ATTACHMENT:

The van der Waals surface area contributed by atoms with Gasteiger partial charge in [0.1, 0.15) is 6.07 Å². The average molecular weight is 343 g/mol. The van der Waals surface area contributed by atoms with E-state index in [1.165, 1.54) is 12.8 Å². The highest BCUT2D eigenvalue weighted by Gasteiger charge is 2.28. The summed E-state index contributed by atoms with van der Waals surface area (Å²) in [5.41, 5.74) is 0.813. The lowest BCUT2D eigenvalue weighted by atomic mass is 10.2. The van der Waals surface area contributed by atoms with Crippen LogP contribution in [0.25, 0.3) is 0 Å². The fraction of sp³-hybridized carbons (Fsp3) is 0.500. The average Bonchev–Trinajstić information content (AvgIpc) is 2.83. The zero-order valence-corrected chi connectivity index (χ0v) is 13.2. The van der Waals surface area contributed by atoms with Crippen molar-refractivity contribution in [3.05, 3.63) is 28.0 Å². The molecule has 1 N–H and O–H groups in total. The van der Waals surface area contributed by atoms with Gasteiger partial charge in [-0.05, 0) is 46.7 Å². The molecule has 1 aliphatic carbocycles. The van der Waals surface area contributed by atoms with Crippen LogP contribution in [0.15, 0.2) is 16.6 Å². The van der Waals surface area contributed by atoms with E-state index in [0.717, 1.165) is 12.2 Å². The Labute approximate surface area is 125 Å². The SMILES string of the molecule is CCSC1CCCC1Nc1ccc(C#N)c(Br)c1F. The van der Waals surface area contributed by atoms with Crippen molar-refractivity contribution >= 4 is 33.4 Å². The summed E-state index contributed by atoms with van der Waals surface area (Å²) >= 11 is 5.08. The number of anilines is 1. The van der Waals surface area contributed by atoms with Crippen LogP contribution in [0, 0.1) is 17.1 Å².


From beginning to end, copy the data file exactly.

The van der Waals surface area contributed by atoms with Gasteiger partial charge in [0.1, 0.15) is 6.07 Å². The average molecular weight is 343 g/mol. The van der Waals surface area contributed by atoms with E-state index in [1.165, 1.54) is 12.8 Å². The highest BCUT2D eigenvalue weighted by Gasteiger charge is 2.28. The summed E-state index contributed by atoms with van der Waals surface area (Å²) in [5.41, 5.74) is 0.813. The lowest BCUT2D eigenvalue weighted by atomic mass is 10.2. The van der Waals surface area contributed by atoms with Crippen LogP contribution in [0.25, 0.3) is 0 Å². The fraction of sp³-hybridized carbons (Fsp3) is 0.500. The average Bonchev–Trinajstić information content (AvgIpc) is 2.83. The zero-order valence-corrected chi connectivity index (χ0v) is 13.2. The van der Waals surface area contributed by atoms with Crippen molar-refractivity contribution in [3.05, 3.63) is 28.0 Å². The molecule has 1 N–H and O–H groups in total. The van der Waals surface area contributed by atoms with Gasteiger partial charge in [-0.05, 0) is 46.7 Å². The molecule has 1 aliphatic carbocycles. The van der Waals surface area contributed by atoms with Crippen LogP contribution in [0.15, 0.2) is 16.6 Å². The van der Waals surface area contributed by atoms with E-state index in [0.717, 1.165) is 12.2 Å². The Labute approximate surface area is 125 Å². The SMILES string of the molecule is CCSC1CCCC1Nc1ccc(C#N)c(Br)c1F. The van der Waals surface area contributed by atoms with Crippen molar-refractivity contribution >= 4 is 33.4 Å². The summed E-state index contributed by atoms with van der Waals surface area (Å²) >= 11 is 5.08. The number of anilines is 1. The van der Waals surface area contributed by atoms with Crippen LogP contribution in [0, 0.1) is 17.1 Å².